You found a way to minimize the time loss.
                      By combining the methods (one week you ask for early dismissal from the meeting, two or three times GTD on PPC) you can press your real timeloss well below 1% of working time. As TESTEQ writes it is not worth to fight for a lesser loss by the risk to loose reputation.
                      A possible solution I still see is discussing with your boss, if he is able to arrange that you and your colleagues can also rotate in the meeting to cut the costs for your company.

                      Yours
                      Alexander

                      Comment


                      • #12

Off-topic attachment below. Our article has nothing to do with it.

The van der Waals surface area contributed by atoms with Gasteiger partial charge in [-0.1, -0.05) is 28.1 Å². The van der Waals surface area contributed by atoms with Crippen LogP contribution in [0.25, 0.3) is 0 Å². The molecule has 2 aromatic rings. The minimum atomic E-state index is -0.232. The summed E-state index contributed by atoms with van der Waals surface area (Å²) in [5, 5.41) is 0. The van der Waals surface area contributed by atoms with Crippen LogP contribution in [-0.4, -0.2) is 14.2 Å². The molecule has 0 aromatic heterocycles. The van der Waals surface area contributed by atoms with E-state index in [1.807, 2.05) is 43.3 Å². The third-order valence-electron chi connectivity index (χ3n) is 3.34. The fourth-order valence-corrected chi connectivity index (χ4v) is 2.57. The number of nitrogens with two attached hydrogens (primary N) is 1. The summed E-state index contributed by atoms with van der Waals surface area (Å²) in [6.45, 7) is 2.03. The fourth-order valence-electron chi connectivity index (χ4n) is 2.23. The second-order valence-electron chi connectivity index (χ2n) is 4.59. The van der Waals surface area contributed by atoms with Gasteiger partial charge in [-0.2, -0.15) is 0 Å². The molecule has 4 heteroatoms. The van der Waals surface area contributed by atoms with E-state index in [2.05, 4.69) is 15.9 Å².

Look, guys, all I was doing was sharing with the discussion that I have to deal with "Time Sink Meetings", which is the subject of the original post. I'm not quite sure why TesTeq seems to have latched on to my post. Please, take a step back.

                        Also, consider from the standpoint of the math that you have performed, there is more time involved to meetings than simply the block on your calendar. There are usually before and after discussions. I start work at 6:30 AM and the meeting is 7:45 AM on Friday. There is not really much of a chance to be productive before the meeting, and I don't know how many people walk out of an hour and a half to 2 hour meeting and jump right back into productivity.

                        Anyway, as to the original subject of the post, I'll just say that I've been there. As for telling me "you should accept it", believe me, I have, I was only trying to contribute to the post.
                        Last edited by emuelle1; 03-09-2006, 07:05 AM.

                        Comment


                        • #13